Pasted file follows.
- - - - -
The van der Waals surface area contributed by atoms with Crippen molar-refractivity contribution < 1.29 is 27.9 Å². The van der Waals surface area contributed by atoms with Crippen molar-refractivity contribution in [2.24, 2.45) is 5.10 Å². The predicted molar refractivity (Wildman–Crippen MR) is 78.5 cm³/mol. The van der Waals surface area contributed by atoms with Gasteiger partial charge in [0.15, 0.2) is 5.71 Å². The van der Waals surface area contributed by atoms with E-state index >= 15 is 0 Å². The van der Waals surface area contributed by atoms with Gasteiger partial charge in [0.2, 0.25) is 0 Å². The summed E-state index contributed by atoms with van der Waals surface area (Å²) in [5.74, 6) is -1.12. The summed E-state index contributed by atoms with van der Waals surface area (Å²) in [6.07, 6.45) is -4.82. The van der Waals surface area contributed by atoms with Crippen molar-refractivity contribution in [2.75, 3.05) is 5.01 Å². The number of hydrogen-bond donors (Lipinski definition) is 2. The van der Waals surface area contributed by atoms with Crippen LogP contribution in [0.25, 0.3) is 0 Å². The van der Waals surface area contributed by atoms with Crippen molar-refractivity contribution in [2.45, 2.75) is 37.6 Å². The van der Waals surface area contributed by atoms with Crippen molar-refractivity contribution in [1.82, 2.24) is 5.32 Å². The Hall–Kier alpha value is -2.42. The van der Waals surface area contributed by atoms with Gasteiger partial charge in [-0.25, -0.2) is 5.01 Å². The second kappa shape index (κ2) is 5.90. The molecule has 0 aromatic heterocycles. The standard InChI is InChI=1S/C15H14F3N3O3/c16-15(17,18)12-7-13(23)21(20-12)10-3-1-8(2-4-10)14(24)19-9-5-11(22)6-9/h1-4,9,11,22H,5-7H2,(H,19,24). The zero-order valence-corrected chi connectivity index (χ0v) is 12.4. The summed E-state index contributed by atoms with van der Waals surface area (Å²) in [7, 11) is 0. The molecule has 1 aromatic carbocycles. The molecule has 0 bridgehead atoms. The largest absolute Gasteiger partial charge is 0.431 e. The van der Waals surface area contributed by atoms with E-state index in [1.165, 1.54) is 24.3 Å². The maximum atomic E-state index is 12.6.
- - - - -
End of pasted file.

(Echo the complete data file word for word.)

The van der Waals surface area contributed by atoms with Crippen molar-refractivity contribution < 1.29 is 27.9 Å². The van der Waals surface area contributed by atoms with Crippen molar-refractivity contribution in [2.24, 2.45) is 5.10 Å². The predicted molar refractivity (Wildman–Crippen MR) is 78.5 cm³/mol. The van der Waals surface area contributed by atoms with Gasteiger partial charge in [0.15, 0.2) is 5.71 Å². The van der Waals surface area contributed by atoms with E-state index >= 15 is 0 Å². The van der Waals surface area contributed by atoms with Gasteiger partial charge in [0.2, 0.25) is 0 Å². The summed E-state index contributed by atoms with van der Waals surface area (Å²) in [5.74, 6) is -1.12. The summed E-state index contributed by atoms with van der Waals surface area (Å²) in [6.07, 6.45) is -4.82. The van der Waals surface area contributed by atoms with Crippen molar-refractivity contribution in [2.75, 3.05) is 5.01 Å². The number of hydrogen-bond donors (Lipinski definition) is 2. The van der Waals surface area contributed by atoms with Crippen LogP contribution in [0.25, 0.3) is 0 Å². The van der Waals surface area contributed by atoms with Crippen molar-refractivity contribution in [2.45, 2.75) is 37.6 Å². The van der Waals surface area contributed by atoms with Crippen molar-refractivity contribution in [1.82, 2.24) is 5.32 Å². The Hall–Kier alpha value is -2.42. The van der Waals surface area contributed by atoms with Gasteiger partial charge in [-0.25, -0.2) is 5.01 Å². The second kappa shape index (κ2) is 5.90. The molecule has 0 aromatic heterocycles. The standard InChI is InChI=1S/C15H14F3N3O3/c16-15(17,18)12-7-13(23)21(20-12)10-3-1-8(2-4-10)14(24)19-9-5-11(22)6-9/h1-4,9,11,22H,5-7H2,(H,19,24). The zero-order valence-corrected chi connectivity index (χ0v) is 12.4. The summed E-state index contributed by atoms with van der Waals surface area (Å²) in [7, 11) is 0. The molecule has 1 aromatic carbocycles. The molecule has 0 bridgehead atoms. The largest absolute Gasteiger partial charge is 0.431 e. The van der Waals surface area contributed by atoms with E-state index in [1.165, 1.54) is 24.3 Å². The maximum atomic E-state index is 12.6.